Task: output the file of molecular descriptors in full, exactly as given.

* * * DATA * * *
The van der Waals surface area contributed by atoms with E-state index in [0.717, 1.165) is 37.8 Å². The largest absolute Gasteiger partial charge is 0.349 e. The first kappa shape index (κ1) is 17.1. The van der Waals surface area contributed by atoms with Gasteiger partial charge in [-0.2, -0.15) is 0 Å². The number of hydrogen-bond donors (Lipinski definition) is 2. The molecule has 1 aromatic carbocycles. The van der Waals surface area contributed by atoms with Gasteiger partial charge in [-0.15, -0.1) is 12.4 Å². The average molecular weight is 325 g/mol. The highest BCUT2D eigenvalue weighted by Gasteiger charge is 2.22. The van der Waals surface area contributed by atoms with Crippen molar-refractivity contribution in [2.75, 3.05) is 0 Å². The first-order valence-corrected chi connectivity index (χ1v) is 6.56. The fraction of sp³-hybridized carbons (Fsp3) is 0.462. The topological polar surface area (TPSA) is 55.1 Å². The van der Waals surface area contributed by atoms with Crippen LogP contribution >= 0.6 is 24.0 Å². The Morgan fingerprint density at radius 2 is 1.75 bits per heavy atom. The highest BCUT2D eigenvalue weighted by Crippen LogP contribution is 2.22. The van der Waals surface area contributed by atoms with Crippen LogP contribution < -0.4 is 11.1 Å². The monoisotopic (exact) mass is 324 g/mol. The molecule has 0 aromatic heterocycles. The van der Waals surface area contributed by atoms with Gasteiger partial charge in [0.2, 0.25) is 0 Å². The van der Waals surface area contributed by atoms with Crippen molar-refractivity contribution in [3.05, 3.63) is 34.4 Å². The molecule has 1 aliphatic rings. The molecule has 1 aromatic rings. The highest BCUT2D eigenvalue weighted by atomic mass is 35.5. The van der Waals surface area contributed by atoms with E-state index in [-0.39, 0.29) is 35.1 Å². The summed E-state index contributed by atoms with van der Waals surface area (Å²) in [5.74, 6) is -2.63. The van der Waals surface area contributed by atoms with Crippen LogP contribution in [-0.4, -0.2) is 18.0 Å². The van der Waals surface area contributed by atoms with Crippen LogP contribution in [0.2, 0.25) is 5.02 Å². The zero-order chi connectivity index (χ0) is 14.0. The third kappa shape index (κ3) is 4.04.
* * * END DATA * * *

The van der Waals surface area contributed by atoms with E-state index in [0.717, 1.165) is 37.8 Å². The largest absolute Gasteiger partial charge is 0.349 e. The first kappa shape index (κ1) is 17.1. The van der Waals surface area contributed by atoms with Gasteiger partial charge in [-0.2, -0.15) is 0 Å². The number of hydrogen-bond donors (Lipinski definition) is 2. The molecule has 1 aromatic carbocycles. The van der Waals surface area contributed by atoms with Gasteiger partial charge in [-0.15, -0.1) is 12.4 Å². The average molecular weight is 325 g/mol. The highest BCUT2D eigenvalue weighted by Gasteiger charge is 2.22. The van der Waals surface area contributed by atoms with Crippen molar-refractivity contribution in [2.75, 3.05) is 0 Å². The first-order valence-corrected chi connectivity index (χ1v) is 6.56. The fraction of sp³-hybridized carbons (Fsp3) is 0.462. The topological polar surface area (TPSA) is 55.1 Å². The van der Waals surface area contributed by atoms with Crippen LogP contribution >= 0.6 is 24.0 Å². The Morgan fingerprint density at radius 2 is 1.75 bits per heavy atom. The highest BCUT2D eigenvalue weighted by Crippen LogP contribution is 2.22. The van der Waals surface area contributed by atoms with Crippen LogP contribution < -0.4 is 11.1 Å². The monoisotopic (exact) mass is 324 g/mol. The molecule has 0 aromatic heterocycles. The van der Waals surface area contributed by atoms with Gasteiger partial charge in [0.2, 0.25) is 0 Å². The van der Waals surface area contributed by atoms with Crippen molar-refractivity contribution in [3.05, 3.63) is 34.4 Å². The molecule has 1 aliphatic rings. The molecule has 1 aromatic rings. The highest BCUT2D eigenvalue weighted by atomic mass is 35.5. The van der Waals surface area contributed by atoms with E-state index in [-0.39, 0.29) is 35.1 Å². The summed E-state index contributed by atoms with van der Waals surface area (Å²) in [5.74, 6) is -2.63. The van der Waals surface area contributed by atoms with Crippen LogP contribution in [-0.4, -0.2) is 18.0 Å². The van der Waals surface area contributed by atoms with Crippen LogP contribution in [0.2, 0.25) is 5.02 Å². The zero-order chi connectivity index (χ0) is 14.0. The third kappa shape index (κ3) is 4.04.